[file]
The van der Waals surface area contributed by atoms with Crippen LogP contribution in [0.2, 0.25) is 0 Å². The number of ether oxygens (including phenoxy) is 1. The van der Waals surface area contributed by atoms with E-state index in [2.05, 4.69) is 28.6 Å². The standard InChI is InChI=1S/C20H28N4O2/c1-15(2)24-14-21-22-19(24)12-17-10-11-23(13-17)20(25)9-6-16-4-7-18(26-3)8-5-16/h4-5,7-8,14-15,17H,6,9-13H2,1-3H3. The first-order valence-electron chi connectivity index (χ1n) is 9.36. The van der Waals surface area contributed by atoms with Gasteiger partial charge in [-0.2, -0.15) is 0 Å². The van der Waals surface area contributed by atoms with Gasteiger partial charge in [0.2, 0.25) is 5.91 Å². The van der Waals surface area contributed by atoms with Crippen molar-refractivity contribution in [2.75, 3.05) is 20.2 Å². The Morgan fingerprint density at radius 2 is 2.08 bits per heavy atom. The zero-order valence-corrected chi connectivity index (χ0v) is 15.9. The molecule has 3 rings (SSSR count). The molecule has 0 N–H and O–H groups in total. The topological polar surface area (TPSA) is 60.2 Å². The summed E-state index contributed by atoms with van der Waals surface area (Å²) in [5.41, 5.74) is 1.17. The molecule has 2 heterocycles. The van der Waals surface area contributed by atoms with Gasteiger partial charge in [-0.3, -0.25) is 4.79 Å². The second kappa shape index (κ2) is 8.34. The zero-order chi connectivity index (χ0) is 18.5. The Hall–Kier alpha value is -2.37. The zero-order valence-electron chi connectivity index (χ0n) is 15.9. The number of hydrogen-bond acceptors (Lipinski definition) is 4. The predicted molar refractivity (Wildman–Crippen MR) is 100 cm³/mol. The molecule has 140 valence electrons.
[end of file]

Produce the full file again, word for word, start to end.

The van der Waals surface area contributed by atoms with Crippen LogP contribution in [0.2, 0.25) is 0 Å². The number of ether oxygens (including phenoxy) is 1. The van der Waals surface area contributed by atoms with E-state index in [2.05, 4.69) is 28.6 Å². The standard InChI is InChI=1S/C20H28N4O2/c1-15(2)24-14-21-22-19(24)12-17-10-11-23(13-17)20(25)9-6-16-4-7-18(26-3)8-5-16/h4-5,7-8,14-15,17H,6,9-13H2,1-3H3. The first-order valence-electron chi connectivity index (χ1n) is 9.36. The van der Waals surface area contributed by atoms with Gasteiger partial charge in [-0.2, -0.15) is 0 Å². The van der Waals surface area contributed by atoms with Gasteiger partial charge in [0.2, 0.25) is 5.91 Å². The van der Waals surface area contributed by atoms with Crippen molar-refractivity contribution in [2.75, 3.05) is 20.2 Å². The Morgan fingerprint density at radius 2 is 2.08 bits per heavy atom. The zero-order valence-corrected chi connectivity index (χ0v) is 15.9. The molecule has 3 rings (SSSR count). The molecule has 0 N–H and O–H groups in total. The topological polar surface area (TPSA) is 60.2 Å². The summed E-state index contributed by atoms with van der Waals surface area (Å²) in [5.41, 5.74) is 1.17. The molecule has 2 heterocycles. The van der Waals surface area contributed by atoms with Gasteiger partial charge in [-0.3, -0.25) is 4.79 Å². The second kappa shape index (κ2) is 8.34. The zero-order chi connectivity index (χ0) is 18.5. The Hall–Kier alpha value is -2.37. The zero-order valence-electron chi connectivity index (χ0n) is 15.9. The number of hydrogen-bond acceptors (Lipinski definition) is 4. The predicted molar refractivity (Wildman–Crippen MR) is 100 cm³/mol. The molecule has 140 valence electrons.